First, a traditional roughing approach was used to run the part. Not only could one hear the variation in the cuts, but it could clearly be seen in the logged data. Through graphs, the toolholder sensors show a tale of cutter loads with considerable variation and very sharp spikes, especially in torsion (green) and bending moment (red) (see Figure 1). The spikes indicate that the machine operators need to decrease their feed rates for the worst-case scenario, but the many low areas in the graph mean that for the remaining operations, the program will not be running at optimum material-removal rates. 

However, high school pre-calculus tells us that the total area under the graph is what is actually important. The more total area under the graph, the more material being removed and the more efficiently the machining operation is running. The graphs in Figure 1 display several low and flat areas, indicating inefficiency with the occasional spike of higher material removal. Adaptive clearing quickly reaches the maximum efficient machining rate and maintains that rate throughout the cut, then repositions for the next cut. This allows milling at an efficient rate during all cuts with constant cutter forces throughout. Constant forces mean fewer vibrations within the tooling and less shock to the cutting edges caused by those vibrations. This extends tool life and reduces tooling costs.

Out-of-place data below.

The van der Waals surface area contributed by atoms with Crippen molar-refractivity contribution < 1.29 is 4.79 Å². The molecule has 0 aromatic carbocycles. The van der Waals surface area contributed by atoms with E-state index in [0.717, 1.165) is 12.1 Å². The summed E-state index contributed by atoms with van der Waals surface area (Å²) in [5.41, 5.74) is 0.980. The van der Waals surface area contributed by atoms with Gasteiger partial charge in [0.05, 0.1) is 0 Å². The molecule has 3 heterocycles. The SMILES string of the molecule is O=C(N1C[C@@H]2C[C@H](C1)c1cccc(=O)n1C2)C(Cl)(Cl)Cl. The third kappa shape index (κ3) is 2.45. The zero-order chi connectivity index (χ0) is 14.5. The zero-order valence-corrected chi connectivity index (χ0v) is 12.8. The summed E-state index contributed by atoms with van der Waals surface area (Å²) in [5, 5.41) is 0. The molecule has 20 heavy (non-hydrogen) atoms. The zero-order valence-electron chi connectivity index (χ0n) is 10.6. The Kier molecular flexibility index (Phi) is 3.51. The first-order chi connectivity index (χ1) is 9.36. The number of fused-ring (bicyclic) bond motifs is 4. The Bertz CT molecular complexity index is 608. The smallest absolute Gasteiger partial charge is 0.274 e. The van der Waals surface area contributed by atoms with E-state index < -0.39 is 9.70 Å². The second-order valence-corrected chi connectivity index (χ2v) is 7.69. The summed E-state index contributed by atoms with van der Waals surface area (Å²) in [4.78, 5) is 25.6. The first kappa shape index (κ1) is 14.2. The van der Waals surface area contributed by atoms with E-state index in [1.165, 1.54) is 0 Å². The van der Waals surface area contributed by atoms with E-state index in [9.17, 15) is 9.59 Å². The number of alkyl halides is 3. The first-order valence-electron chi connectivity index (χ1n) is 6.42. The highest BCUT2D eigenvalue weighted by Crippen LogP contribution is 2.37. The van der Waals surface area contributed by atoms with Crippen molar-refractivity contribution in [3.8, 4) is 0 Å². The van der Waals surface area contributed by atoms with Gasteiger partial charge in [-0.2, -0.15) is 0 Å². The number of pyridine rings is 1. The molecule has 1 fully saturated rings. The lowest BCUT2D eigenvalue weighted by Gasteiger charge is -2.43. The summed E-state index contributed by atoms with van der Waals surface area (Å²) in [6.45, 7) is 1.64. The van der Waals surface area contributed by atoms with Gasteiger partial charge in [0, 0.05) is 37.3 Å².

Figure 2 shows consistency between when the tool is cutting, in all cuts, and when the tool is not cutting. One can quickly see that the tool spends more time at a maximum-efficiency cut, which is indicated by more area under the graph. In real numbers, this means that the traditional roughing pass took 8:09 minutes to complete the roughing operation, while the adaptive clearing technique took only 2:01 minutes. 

While saving time is a huge plus, the benefits are deeper than that, including reducing tool wear and breakage, while also having more predictable cutting conditions. For example, a larger axial depth of cut allows the use of more of the cutter flute length without overusing the bottom of the cutter. Additionally, the generated heat is spread out along the whole cutter flute length, rather than concentrated at the bottom of the tool.